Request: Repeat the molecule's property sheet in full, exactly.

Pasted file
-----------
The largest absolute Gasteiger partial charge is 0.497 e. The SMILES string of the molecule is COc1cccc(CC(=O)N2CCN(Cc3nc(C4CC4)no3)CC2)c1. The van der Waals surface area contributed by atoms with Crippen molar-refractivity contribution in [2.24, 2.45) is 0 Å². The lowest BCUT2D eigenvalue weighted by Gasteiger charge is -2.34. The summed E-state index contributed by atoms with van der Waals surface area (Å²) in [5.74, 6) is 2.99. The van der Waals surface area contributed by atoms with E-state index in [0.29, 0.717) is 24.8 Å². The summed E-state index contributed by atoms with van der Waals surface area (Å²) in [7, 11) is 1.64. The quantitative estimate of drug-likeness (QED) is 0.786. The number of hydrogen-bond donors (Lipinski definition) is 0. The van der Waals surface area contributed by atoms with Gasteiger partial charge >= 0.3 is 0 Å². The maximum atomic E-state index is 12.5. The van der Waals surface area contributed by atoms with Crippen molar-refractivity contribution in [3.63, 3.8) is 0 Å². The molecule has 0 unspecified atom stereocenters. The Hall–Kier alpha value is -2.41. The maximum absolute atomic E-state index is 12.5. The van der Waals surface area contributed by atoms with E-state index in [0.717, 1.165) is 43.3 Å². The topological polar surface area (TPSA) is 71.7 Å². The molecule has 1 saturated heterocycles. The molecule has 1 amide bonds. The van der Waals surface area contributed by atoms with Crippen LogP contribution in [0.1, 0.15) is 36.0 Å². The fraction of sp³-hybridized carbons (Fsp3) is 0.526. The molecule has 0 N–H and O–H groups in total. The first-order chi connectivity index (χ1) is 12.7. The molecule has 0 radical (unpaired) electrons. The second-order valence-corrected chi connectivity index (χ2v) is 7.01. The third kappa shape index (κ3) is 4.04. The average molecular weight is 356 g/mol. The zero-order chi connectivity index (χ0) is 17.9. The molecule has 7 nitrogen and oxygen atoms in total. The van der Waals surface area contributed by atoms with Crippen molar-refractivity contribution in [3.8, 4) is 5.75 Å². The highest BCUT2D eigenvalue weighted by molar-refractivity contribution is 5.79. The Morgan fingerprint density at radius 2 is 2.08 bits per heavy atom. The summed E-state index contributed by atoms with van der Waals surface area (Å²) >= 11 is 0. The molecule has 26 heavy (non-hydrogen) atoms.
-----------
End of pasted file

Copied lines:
The largest absolute Gasteiger partial charge is 0.497 e. The SMILES string of the molecule is COc1cccc(CC(=O)N2CCN(Cc3nc(C4CC4)no3)CC2)c1. The van der Waals surface area contributed by atoms with Crippen molar-refractivity contribution in [2.24, 2.45) is 0 Å². The lowest BCUT2D eigenvalue weighted by Gasteiger charge is -2.34. The summed E-state index contributed by atoms with van der Waals surface area (Å²) in [5.74, 6) is 2.99. The van der Waals surface area contributed by atoms with E-state index in [0.29, 0.717) is 24.8 Å². The summed E-state index contributed by atoms with van der Waals surface area (Å²) in [7, 11) is 1.64. The quantitative estimate of drug-likeness (QED) is 0.786. The number of hydrogen-bond donors (Lipinski definition) is 0. The van der Waals surface area contributed by atoms with Gasteiger partial charge >= 0.3 is 0 Å². The maximum atomic E-state index is 12.5. The van der Waals surface area contributed by atoms with Crippen molar-refractivity contribution in [3.63, 3.8) is 0 Å². The molecule has 0 unspecified atom stereocenters. The Hall–Kier alpha value is -2.41. The maximum absolute atomic E-state index is 12.5. The van der Waals surface area contributed by atoms with E-state index in [0.717, 1.165) is 43.3 Å². The topological polar surface area (TPSA) is 71.7 Å². The molecule has 1 saturated heterocycles. The molecule has 1 amide bonds. The van der Waals surface area contributed by atoms with Crippen LogP contribution in [0.1, 0.15) is 36.0 Å². The fraction of sp³-hybridized carbons (Fsp3) is 0.526. The molecule has 0 N–H and O–H groups in total. The first-order chi connectivity index (χ1) is 12.7. The molecule has 0 radical (unpaired) electrons. The second-order valence-corrected chi connectivity index (χ2v) is 7.01. The third kappa shape index (κ3) is 4.04. The average molecular weight is 356 g/mol. The zero-order chi connectivity index (χ0) is 17.9. The molecule has 7 nitrogen and oxygen atoms in total. The van der Waals surface area contributed by atoms with Crippen molar-refractivity contribution in [3.8, 4) is 5.75 Å². The highest BCUT2D eigenvalue weighted by molar-refractivity contribution is 5.79. The Morgan fingerprint density at radius 2 is 2.08 bits per heavy atom. The summed E-state index contributed by atoms with van der Waals surface area (Å²) >= 11 is 0. The molecule has 26 heavy (non-hydrogen) atoms.